Terpenes are so much more than flavour or aroma. Terps, to us, are by far the foremost aspect of the cannabis plant. They are so often overlooked and their benefits are attributed to cannabinoids. They aren’t only the most noticeable compound, they also have their own effects which in turn can completely flip your cannabis experience on its head.
From a sticky, sleepy couch-lock indica or a feisty head-racy sour haze the difference is, most of the time, terpenes.
We want to give these unbelievable compounds a little bit of love and detail everything you need to know about terpenes, what they do and how they can enhance your cannabis experience for the better (or worse).
What are Terpenes?
Terpenes (terps) are a non-psychoactive aromatic compound found in plants. They are naturally produced and they create the aromas for all kinds of plants: flowers, spices, herbs, fruits and cannabis. You know that light energising scent of freshly peeled orange, or a bath with soothing lavender? Or (my favourite) a long walk in an ancient pine forest? Everything that your nose loves, is thanks to terpenes.
There are thousands of different kinds of terpenes but we’re going to focus on those which are more prominent in cannabis: Pinene, Limonene, Linalool, Caryophyllene, Humulene, Ocimene, Myrcene and Terpinolene. You’ll get to know these guys real well.
Cannabis Terpenes (& Their Effects)
We think that cannabis terpenes are a tiny bit more interesting than normal terps. They are found in weird and wonderful combinations which create beautiful floral flavours and aromas, or heavy diesel.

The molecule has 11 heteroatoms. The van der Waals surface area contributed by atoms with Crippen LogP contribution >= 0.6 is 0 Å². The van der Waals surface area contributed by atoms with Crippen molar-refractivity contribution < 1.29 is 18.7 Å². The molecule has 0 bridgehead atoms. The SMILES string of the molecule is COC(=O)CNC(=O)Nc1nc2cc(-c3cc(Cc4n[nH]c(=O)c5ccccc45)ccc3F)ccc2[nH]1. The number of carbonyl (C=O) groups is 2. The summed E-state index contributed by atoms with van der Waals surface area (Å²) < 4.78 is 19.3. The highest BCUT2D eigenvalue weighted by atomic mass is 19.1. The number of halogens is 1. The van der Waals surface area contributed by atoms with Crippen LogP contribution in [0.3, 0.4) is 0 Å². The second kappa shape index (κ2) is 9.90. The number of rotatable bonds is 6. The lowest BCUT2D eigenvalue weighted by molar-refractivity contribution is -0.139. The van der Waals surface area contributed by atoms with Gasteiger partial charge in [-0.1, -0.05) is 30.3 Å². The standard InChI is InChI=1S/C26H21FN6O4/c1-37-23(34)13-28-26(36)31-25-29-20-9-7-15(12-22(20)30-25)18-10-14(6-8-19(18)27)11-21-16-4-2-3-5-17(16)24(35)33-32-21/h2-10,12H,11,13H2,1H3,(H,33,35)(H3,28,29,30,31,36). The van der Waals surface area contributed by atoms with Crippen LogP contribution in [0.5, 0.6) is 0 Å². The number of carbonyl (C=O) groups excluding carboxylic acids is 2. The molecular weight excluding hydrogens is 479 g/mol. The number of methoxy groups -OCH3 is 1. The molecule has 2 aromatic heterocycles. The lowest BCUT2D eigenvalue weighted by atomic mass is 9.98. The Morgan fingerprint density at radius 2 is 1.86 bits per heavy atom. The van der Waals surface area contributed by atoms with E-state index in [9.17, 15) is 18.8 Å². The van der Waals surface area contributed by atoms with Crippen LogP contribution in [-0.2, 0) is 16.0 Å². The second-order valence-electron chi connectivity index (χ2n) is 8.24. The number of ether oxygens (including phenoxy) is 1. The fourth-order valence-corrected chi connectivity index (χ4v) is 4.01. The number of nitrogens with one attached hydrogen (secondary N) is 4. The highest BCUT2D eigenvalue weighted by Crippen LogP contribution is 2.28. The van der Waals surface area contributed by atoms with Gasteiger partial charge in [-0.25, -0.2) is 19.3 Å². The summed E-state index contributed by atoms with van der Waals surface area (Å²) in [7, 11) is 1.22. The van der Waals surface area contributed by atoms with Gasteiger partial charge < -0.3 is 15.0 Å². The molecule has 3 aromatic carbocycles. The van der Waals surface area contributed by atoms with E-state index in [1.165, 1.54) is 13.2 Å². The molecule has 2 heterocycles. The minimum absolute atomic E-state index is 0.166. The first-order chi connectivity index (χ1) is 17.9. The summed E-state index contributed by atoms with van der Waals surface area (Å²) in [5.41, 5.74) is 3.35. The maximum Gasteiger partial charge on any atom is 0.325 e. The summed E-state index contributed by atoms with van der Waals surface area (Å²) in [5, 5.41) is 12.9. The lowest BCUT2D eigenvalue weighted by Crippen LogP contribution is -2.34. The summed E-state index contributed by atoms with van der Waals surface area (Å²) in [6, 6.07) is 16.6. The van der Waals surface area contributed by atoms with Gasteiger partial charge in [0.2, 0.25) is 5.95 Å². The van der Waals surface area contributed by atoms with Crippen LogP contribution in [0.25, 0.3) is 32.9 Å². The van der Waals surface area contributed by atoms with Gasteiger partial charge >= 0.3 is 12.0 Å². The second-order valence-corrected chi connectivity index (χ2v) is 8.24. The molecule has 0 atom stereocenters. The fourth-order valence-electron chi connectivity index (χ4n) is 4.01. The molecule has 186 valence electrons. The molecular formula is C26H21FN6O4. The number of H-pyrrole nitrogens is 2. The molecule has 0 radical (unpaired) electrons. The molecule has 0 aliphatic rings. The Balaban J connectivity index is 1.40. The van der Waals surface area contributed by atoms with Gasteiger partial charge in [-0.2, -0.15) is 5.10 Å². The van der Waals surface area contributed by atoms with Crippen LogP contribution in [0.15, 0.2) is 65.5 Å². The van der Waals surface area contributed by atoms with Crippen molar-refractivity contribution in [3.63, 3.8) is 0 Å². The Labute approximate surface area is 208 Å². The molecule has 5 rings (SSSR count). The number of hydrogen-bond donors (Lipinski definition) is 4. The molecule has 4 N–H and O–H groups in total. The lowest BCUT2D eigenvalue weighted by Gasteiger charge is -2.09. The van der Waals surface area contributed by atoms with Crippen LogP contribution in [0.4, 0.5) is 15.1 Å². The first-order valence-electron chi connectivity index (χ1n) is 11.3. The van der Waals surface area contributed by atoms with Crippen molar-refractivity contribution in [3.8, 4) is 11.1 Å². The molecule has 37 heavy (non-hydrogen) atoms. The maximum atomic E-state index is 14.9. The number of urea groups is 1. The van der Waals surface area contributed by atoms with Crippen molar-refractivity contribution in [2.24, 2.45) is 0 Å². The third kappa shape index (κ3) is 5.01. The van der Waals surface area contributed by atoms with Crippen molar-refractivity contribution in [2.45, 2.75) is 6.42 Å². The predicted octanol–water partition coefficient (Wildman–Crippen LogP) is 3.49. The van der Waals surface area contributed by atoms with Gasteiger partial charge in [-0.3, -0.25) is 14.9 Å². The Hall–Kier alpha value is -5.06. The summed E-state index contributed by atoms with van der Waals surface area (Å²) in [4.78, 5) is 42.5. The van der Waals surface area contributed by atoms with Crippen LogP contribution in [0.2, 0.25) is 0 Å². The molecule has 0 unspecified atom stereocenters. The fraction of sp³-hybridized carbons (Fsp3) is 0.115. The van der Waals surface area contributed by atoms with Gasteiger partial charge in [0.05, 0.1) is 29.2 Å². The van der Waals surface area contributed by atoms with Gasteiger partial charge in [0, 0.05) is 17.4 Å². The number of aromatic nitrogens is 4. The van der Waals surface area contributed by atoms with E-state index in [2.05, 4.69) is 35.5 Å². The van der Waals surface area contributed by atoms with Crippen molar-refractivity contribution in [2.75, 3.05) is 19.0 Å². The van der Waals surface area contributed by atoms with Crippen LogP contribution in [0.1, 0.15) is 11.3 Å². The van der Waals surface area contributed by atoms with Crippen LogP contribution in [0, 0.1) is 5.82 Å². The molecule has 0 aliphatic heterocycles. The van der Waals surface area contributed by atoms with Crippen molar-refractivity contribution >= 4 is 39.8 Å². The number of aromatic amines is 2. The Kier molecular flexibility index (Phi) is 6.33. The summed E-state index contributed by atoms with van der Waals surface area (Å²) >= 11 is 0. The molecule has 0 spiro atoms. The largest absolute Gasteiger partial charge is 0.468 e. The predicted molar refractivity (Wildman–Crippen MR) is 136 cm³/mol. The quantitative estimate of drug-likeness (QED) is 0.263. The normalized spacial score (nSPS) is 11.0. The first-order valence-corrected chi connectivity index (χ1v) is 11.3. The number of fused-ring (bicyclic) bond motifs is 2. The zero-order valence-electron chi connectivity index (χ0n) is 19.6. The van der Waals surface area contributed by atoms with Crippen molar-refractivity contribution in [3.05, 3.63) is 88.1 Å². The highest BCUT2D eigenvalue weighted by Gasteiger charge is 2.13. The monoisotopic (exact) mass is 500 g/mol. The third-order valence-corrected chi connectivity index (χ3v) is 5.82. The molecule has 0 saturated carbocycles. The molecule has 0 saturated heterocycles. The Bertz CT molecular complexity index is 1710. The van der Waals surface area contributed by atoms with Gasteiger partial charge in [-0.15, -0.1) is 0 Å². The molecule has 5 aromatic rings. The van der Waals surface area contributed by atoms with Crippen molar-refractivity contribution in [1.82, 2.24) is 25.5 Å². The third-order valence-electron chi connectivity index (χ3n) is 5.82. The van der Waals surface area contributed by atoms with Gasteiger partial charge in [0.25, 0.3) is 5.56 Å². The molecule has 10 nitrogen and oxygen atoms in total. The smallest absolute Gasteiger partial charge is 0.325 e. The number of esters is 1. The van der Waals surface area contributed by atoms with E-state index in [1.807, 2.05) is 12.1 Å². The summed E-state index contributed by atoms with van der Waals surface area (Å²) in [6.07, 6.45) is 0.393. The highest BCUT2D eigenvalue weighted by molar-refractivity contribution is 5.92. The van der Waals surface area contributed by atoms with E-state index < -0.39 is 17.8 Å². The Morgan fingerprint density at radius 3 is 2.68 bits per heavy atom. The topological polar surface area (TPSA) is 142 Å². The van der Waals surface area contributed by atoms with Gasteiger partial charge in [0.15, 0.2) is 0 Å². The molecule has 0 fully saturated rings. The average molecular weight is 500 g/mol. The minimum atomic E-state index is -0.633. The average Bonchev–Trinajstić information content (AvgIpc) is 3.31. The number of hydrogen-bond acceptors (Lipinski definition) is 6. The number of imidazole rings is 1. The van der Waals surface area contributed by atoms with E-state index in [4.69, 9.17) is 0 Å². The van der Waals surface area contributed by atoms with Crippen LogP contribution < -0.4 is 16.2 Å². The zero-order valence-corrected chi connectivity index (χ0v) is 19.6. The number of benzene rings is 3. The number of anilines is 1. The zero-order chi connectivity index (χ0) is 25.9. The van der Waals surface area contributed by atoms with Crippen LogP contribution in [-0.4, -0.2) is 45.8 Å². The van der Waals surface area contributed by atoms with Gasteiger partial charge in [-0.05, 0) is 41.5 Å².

What makes terpenes so fantabulous for cannabis, is the way they affect what your body does with the other powerful cannabinoid compounds. The effect of cannabis completely depends on what the terpene ratios in each strain are. Over the years, what has been put down as a strain being indica/sativa, is now being better understood as the effects of terpenes. Some strains are relaxing, others give you get up and go.
Interestingly – studies have shown that terpenes can actually impact the way in which cannabinoids are used by your body and can even interact with your Endocannabinoid System. There are so many unknowns when it comes to cannabis terpenes, which makes this all the more exciting to learn about.
We’re going to break down the cannabis terpenes into two groups Primary Cannabis Terpenes and Secondary Terpenes. Primary being the major influence on how the plants looks, tastes and smells; and Secondary being the underlying terpenes which ad depth, layers and more subtle effects.
Primary Cannabis Terpenes
Pinene: is almost exactly what you’re thinking. Pine. Pinene (c10H16) can be split into two structural isomers: α-pinene and β– pinene. Both are naturally formed in nature and are found in various concentrations in cannabis. The compounds are essential constituents of pine resin, camphorweed and big sagebrush.